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Waxing Chickens How To Defeather A Chicken In Hot Wax

  1. Mrs MIA
    Ever had a couple of chickens to pluck, and don't want to spend hours pulling out the pin feathers one by one???
    WAX IT!!
    OK... I had to share this... ZykloniaDark-GothikRanchr had posted something about this in another thread, and as I had just spent the last 3 days doing fine-detail plucking on 17 meat birds, I decided to pick Delight's brains on it. I cannot take the credit, but we did it today on three roosters (yes, my extra lt Brahmas are no more) and I was amazed at how easy it was. I decided to document it for other "visual" learners.

    You will need:
    ~a chicken
    ~Water
    ~Paraffin wax
    ~A large pot for the water, just warm enough to melt the paraffin wax, and large enough to dunk a whole chicken.
    ~A large bucket, or another pot, with ice cold water in it, deep enough to dunk a whole chicken.

    The paraffin we bought came 4 chunks to a box for around $1-2. Melt 1 chunk in the water.
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    While that is melting, dispatch your chicken in a manner of your choosing. Ours seem to lose their heads more often than not.
    Rough pluck by removing the large wing feathers, tail feathers, and a few handfuls of the back and chest feathers.
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    Take your chicken to the pot of wax, and dunk. Hold for a 20 count. Remember, the water should not be HOT, just WARM.
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    Take your chicken to the bucket (here we only had a cooler left to use) of ice-cold water and leave it there for several minutes.
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    We dispatched the next chicken and waxed it in that time. When we put the 2nd chicken in the ice-bath, we took out the first one and started plucking.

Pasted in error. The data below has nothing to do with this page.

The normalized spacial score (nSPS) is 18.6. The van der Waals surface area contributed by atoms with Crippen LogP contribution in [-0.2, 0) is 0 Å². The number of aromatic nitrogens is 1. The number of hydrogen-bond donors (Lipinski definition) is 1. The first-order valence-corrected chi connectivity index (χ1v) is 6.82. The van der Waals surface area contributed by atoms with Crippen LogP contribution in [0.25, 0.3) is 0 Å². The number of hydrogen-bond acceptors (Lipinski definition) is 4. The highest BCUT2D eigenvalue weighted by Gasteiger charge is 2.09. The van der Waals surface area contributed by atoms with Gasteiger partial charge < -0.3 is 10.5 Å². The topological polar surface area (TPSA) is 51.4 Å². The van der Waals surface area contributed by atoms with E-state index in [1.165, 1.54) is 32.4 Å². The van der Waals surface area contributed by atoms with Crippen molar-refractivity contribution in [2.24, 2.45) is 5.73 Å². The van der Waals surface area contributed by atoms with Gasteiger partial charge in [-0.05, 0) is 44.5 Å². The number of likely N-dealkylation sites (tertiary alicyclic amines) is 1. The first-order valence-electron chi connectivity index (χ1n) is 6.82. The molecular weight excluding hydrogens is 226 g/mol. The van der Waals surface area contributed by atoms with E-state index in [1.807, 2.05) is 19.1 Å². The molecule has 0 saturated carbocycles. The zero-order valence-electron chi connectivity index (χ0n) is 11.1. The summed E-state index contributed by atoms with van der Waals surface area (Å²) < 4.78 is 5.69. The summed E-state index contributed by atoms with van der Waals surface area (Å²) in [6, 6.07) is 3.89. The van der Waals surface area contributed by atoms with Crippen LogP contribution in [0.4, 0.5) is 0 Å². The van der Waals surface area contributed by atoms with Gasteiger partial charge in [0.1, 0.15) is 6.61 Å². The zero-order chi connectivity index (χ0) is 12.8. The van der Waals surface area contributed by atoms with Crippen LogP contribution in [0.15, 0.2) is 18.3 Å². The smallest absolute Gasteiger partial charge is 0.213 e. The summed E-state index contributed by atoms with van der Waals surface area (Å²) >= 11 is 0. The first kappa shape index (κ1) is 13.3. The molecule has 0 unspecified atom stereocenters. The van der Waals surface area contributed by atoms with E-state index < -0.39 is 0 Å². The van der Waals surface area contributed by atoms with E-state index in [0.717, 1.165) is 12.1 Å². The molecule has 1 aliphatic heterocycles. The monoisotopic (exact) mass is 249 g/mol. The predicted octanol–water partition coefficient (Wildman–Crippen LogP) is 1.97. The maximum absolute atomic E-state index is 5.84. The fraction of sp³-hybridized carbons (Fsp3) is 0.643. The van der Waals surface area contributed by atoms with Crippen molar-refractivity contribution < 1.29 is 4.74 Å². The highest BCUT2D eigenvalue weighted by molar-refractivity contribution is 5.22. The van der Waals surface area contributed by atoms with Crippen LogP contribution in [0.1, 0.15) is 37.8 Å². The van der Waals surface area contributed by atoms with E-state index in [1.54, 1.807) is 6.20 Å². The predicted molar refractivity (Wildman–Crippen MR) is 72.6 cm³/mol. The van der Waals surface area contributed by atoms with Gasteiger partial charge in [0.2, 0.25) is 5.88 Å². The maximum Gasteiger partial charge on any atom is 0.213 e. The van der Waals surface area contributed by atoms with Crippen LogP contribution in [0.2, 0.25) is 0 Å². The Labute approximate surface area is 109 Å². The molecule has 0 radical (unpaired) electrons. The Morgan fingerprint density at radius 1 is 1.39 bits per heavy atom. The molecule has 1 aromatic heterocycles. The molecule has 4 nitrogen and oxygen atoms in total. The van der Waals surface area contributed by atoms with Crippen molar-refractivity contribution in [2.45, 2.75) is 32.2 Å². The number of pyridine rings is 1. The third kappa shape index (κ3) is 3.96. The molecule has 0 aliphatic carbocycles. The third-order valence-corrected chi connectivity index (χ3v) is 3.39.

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    I took my hands and pressed around the chicken, breaking the wax into pieces. Then just start peeling it like an orange.
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    Afterwards, I rinsed the chicken to get the rest of the wax off (as instructed ) and once indoors, I used small needlenose pliers to remove the last few little feathers that the wax missed, and finished removing the neck. Running a butter knife against the remaining pinfeathers removes most of them easily - kind of like scaling a fish. I would say all of that took maybe 10 minutes, when I've been known to spend 2 hours plucking the pinfeathers off of a chicken.

    For each chicken, melt a new block of wax. If you melt it all at once, it will all come out with the first chicken (trust me on that!). This is good for a small number of chickens, but I could see it getting expensive if you have a LOT of chickens to do. We're in the process of gathering parts for a Whiz Bang plucker, but for the 3 birds we did today, this worked fabulously! Thank you, Delight!!!
    And thanks to hubby, for taking the photos!

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Comments

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  1. SuperflyMD
    Great article. I couldn't see any of the pictures. It has a photobucket error that says the images have been deleted. I still learned a lot from the text. Thanks.
  2. LBurt6
    Great Suggestion, we had a broody hatch four eggs for us. I was hoping to add more hens, but we ended up with only one hen and 3 cockerels. Yikes. We've never butchered our birds before but there is no way we can have 3 roosters so this article comes at a good time.
  3. Chickenfan4life
    Oh, awesome! I need to remember this for my dad's first butcher day! Thanks for sharing such great info!
  4. yo burrill
    Awesome!!! I will remember this!!! I usually dont bother with trying to eat the few Roos I have had to dispatch due to the plucking!!
  5. sgarth05
    If/when I ever decide to raise chickens for meat (I'm only on my first three chicks at the moment) I will definitely try this method! I'm certainly not above using my chickens for meat. Or any other farm animal for that matter and I've never killed an animal in my life.
  6. rparrny
    For those thinking of recycling the wax, I would be sure to bring to a high temp once you strain it, I would be concerned about the bacterial growth from previous slaughters. Great tutorial, thank you.
  7. Peter1975
    Come on Vish..... India invented all the best ways to cook chicken!
  8. vishnu kokareko
    i thought this site was for taking care of chickens but we should offend killing of chikens
  9. epsmarla
    Good suggestion Jenell...worth a try I think.
  10. JenellYB
    To reduce expense, any way to 'recycle' the wax so it can be used more than once? Like maybe, stuff the feathers/wax mess into a mesh bag, and submerge it in hot water so the wax melts and floats to the top? Where it can either be dipped/skimmed off, or allowed to cool so the hardened wax can be lifted off the top?

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